• In a large saucepan, combine the cranberries, water, sugar, vinegar, lemon juice and lemon zest in the pot, and bring to a boil over medium heat. Once the cranberries start to pop, lower the heat and add the basil. When the basil turns brown, remove from the heat.
  • Using a large strainer, strain and discard the solids. Let the liquid cool. Store refrigerated in a 32-ounce lidded glass jar. The shrub will keep refrigerated for six months. Makes: 3½ cups (28 ounces)

Nutritional information

Per serving: Per ounce: 34 calories (percent of calories from fat, 0), trace protein, 8 grams carbohydrates, trace fiber, trace fat (no saturated fat), no cholesterol, 1 milligram sodium.

ALISA BARRY’S MEYER LEMON AND FENNEL SALT

Finishing salts add aroma and flavor with every dash, and this lemon-fennel combination is easy to make at home.

Alisa Barry’s Meyer Lemon And Fennel Salt
  • 1 Meyer lemon (substitute with 1 Eureka lemon)
  • 1 tablespoon dried fennel seeds
  • ¼ cup sea salt flakes, such as Maldon’s
  • ½ cup kosher salt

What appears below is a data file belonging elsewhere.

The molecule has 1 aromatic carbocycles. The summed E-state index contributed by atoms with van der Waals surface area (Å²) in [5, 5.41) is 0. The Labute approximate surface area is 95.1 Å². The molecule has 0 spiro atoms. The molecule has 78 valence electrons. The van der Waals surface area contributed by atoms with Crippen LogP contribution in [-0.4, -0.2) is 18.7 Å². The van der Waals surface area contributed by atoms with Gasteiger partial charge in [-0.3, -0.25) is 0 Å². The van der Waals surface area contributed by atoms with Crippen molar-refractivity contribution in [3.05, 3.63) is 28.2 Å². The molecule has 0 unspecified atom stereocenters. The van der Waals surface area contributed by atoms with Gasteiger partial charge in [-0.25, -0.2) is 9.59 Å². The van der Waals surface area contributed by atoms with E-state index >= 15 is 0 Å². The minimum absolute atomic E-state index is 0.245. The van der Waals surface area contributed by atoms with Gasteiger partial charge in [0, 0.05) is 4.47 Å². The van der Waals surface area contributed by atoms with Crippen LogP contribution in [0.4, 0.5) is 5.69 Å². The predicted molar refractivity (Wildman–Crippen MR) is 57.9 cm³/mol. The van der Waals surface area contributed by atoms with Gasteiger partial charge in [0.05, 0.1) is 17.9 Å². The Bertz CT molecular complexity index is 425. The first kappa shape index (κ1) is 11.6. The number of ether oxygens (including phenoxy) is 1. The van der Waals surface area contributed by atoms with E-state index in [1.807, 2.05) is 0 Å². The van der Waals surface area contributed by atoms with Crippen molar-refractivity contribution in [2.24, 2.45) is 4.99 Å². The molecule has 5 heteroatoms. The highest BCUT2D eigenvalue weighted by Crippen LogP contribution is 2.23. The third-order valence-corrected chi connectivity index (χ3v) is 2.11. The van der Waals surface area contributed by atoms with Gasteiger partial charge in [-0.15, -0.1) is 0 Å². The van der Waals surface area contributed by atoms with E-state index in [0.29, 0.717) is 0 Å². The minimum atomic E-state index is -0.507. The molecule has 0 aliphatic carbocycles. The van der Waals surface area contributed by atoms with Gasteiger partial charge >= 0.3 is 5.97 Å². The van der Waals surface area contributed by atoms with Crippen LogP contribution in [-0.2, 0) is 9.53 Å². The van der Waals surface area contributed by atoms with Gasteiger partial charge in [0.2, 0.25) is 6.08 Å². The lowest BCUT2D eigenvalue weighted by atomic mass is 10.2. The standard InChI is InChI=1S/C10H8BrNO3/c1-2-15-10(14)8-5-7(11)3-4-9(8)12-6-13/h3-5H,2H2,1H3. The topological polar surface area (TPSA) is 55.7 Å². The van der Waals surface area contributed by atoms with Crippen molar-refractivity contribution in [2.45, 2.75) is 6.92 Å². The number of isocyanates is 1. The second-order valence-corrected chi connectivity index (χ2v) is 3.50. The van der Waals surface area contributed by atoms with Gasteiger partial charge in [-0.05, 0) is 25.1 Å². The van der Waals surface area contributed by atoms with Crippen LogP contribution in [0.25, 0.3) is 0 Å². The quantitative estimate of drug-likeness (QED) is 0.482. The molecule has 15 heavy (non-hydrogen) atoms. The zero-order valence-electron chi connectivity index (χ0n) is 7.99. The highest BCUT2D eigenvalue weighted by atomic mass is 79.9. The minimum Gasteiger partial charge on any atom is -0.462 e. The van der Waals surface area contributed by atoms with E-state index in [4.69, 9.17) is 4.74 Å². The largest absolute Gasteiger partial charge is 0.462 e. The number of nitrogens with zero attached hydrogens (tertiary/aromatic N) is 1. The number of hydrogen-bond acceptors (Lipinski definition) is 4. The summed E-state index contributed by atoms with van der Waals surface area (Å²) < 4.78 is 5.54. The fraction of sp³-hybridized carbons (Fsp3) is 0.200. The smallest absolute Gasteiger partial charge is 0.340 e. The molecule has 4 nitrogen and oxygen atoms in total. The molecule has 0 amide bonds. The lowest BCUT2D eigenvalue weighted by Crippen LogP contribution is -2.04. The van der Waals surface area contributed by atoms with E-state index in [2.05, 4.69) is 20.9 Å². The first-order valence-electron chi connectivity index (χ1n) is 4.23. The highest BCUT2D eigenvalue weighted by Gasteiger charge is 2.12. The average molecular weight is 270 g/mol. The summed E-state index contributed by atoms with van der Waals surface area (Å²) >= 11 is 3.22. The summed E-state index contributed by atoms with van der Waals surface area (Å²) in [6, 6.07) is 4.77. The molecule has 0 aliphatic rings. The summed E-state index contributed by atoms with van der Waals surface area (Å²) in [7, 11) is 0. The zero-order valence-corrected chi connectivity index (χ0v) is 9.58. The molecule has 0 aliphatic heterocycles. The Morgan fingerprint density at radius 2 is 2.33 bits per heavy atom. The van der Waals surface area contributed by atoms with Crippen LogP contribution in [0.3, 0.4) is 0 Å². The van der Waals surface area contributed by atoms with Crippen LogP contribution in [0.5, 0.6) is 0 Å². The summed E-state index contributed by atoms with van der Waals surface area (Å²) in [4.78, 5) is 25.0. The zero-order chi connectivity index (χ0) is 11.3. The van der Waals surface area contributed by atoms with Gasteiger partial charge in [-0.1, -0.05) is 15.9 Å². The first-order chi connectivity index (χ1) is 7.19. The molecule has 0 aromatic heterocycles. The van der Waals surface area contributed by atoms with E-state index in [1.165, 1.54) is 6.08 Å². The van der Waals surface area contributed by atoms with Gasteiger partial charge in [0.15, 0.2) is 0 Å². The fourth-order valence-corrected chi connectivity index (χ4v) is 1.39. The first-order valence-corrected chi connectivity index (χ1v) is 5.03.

• Using a zester, remove the lemon peel in strips, being careful not to include any white pith. Finely dice the strips and place on a parchment-lined sheet pan in an even layer. Set aside in a warm place to dry overnight.
  • The next day, mix the dried lemon peel with the fennel seed and salts until well-combined. The salt can be kept on the counter if used frequently, or stored at room temperature in an airtight container. Makes: generous ¾ cup

Nutritional information

Per serving: Per teaspoon: 1 calorie (percent of calories from fat, 2), trace protein, trace carbohydrates, trace fiber, trace fat (no saturated fat), no cholesterol, 1,920 milligrams sodium.